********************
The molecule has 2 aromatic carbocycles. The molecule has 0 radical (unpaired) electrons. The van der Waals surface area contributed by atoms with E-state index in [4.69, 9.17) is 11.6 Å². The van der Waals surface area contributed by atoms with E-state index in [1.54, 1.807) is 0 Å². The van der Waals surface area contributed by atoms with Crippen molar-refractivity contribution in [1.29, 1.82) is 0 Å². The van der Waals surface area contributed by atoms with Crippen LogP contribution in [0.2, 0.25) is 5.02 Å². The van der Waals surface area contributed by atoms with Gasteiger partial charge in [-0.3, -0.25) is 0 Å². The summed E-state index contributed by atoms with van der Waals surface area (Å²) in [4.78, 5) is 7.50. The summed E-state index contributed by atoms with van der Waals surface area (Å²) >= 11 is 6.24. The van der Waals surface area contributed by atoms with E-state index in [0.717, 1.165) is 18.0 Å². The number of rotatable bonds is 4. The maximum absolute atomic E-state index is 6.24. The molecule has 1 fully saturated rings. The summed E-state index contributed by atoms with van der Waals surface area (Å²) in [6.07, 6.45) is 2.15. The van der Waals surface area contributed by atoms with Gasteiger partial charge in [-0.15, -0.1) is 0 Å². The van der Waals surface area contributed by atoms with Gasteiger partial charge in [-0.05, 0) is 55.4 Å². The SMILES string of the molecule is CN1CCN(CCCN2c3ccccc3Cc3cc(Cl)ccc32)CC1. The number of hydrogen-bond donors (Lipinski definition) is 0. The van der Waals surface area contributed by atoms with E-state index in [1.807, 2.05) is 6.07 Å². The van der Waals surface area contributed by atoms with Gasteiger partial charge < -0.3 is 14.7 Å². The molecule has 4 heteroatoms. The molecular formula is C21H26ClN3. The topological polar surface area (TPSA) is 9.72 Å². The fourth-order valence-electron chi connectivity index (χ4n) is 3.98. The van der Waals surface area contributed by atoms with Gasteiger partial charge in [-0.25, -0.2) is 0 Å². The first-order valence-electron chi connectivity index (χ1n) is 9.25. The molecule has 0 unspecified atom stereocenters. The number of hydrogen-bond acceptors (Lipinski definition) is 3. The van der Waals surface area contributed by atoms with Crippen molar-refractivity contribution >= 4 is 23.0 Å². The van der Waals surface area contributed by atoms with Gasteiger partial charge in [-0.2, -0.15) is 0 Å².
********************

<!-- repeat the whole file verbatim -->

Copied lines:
The molecule has 2 aromatic carbocycles. The molecule has 0 radical (unpaired) electrons. The van der Waals surface area contributed by atoms with E-state index in [4.69, 9.17) is 11.6 Å². The van der Waals surface area contributed by atoms with E-state index in [1.54, 1.807) is 0 Å². The van der Waals surface area contributed by atoms with Crippen molar-refractivity contribution in [1.29, 1.82) is 0 Å². The van der Waals surface area contributed by atoms with Crippen LogP contribution in [0.2, 0.25) is 5.02 Å². The van der Waals surface area contributed by atoms with Gasteiger partial charge in [-0.3, -0.25) is 0 Å². The summed E-state index contributed by atoms with van der Waals surface area (Å²) in [4.78, 5) is 7.50. The summed E-state index contributed by atoms with van der Waals surface area (Å²) >= 11 is 6.24. The van der Waals surface area contributed by atoms with E-state index in [0.717, 1.165) is 18.0 Å². The number of rotatable bonds is 4. The maximum absolute atomic E-state index is 6.24. The molecule has 1 fully saturated rings. The summed E-state index contributed by atoms with van der Waals surface area (Å²) in [6.07, 6.45) is 2.15. The van der Waals surface area contributed by atoms with Gasteiger partial charge in [-0.15, -0.1) is 0 Å². The van der Waals surface area contributed by atoms with Gasteiger partial charge in [-0.05, 0) is 55.4 Å². The SMILES string of the molecule is CN1CCN(CCCN2c3ccccc3Cc3cc(Cl)ccc32)CC1. The number of hydrogen-bond donors (Lipinski definition) is 0. The van der Waals surface area contributed by atoms with E-state index in [1.807, 2.05) is 6.07 Å². The van der Waals surface area contributed by atoms with Gasteiger partial charge < -0.3 is 14.7 Å². The molecule has 4 heteroatoms. The molecular formula is C21H26ClN3. The topological polar surface area (TPSA) is 9.72 Å². The fourth-order valence-electron chi connectivity index (χ4n) is 3.98. The van der Waals surface area contributed by atoms with Gasteiger partial charge in [-0.25, -0.2) is 0 Å². The first-order valence-electron chi connectivity index (χ1n) is 9.25. The molecule has 0 unspecified atom stereocenters. The number of hydrogen-bond acceptors (Lipinski definition) is 3. The van der Waals surface area contributed by atoms with Crippen molar-refractivity contribution >= 4 is 23.0 Å². The van der Waals surface area contributed by atoms with Gasteiger partial charge in [-0.2, -0.15) is 0 Å².